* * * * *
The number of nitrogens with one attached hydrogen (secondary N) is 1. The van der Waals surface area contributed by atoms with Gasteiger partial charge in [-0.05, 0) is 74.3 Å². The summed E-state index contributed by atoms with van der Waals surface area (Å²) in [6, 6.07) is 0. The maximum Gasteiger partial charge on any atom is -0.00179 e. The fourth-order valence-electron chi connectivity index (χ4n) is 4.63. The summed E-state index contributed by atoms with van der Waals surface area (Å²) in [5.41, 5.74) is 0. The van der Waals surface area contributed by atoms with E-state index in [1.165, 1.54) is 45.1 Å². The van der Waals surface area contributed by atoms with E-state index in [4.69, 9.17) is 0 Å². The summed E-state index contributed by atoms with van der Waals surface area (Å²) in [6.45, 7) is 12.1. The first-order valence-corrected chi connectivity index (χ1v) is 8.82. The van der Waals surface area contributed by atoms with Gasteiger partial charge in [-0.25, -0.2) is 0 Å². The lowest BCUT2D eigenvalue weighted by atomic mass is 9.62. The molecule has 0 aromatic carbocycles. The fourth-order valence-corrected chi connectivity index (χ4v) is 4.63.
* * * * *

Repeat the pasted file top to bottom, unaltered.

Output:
The number of nitrogens with one attached hydrogen (secondary N) is 1. The van der Waals surface area contributed by atoms with Gasteiger partial charge in [-0.05, 0) is 74.3 Å². The summed E-state index contributed by atoms with van der Waals surface area (Å²) in [6, 6.07) is 0. The maximum Gasteiger partial charge on any atom is -0.00179 e. The fourth-order valence-electron chi connectivity index (χ4n) is 4.63. The summed E-state index contributed by atoms with van der Waals surface area (Å²) in [5.41, 5.74) is 0. The van der Waals surface area contributed by atoms with E-state index in [1.165, 1.54) is 45.1 Å². The van der Waals surface area contributed by atoms with E-state index in [4.69, 9.17) is 0 Å². The summed E-state index contributed by atoms with van der Waals surface area (Å²) in [6.45, 7) is 12.1. The first-order valence-corrected chi connectivity index (χ1v) is 8.82. The van der Waals surface area contributed by atoms with Gasteiger partial charge in [-0.25, -0.2) is 0 Å². The lowest BCUT2D eigenvalue weighted by atomic mass is 9.62. The molecule has 0 aromatic carbocycles. The fourth-order valence-corrected chi connectivity index (χ4v) is 4.63.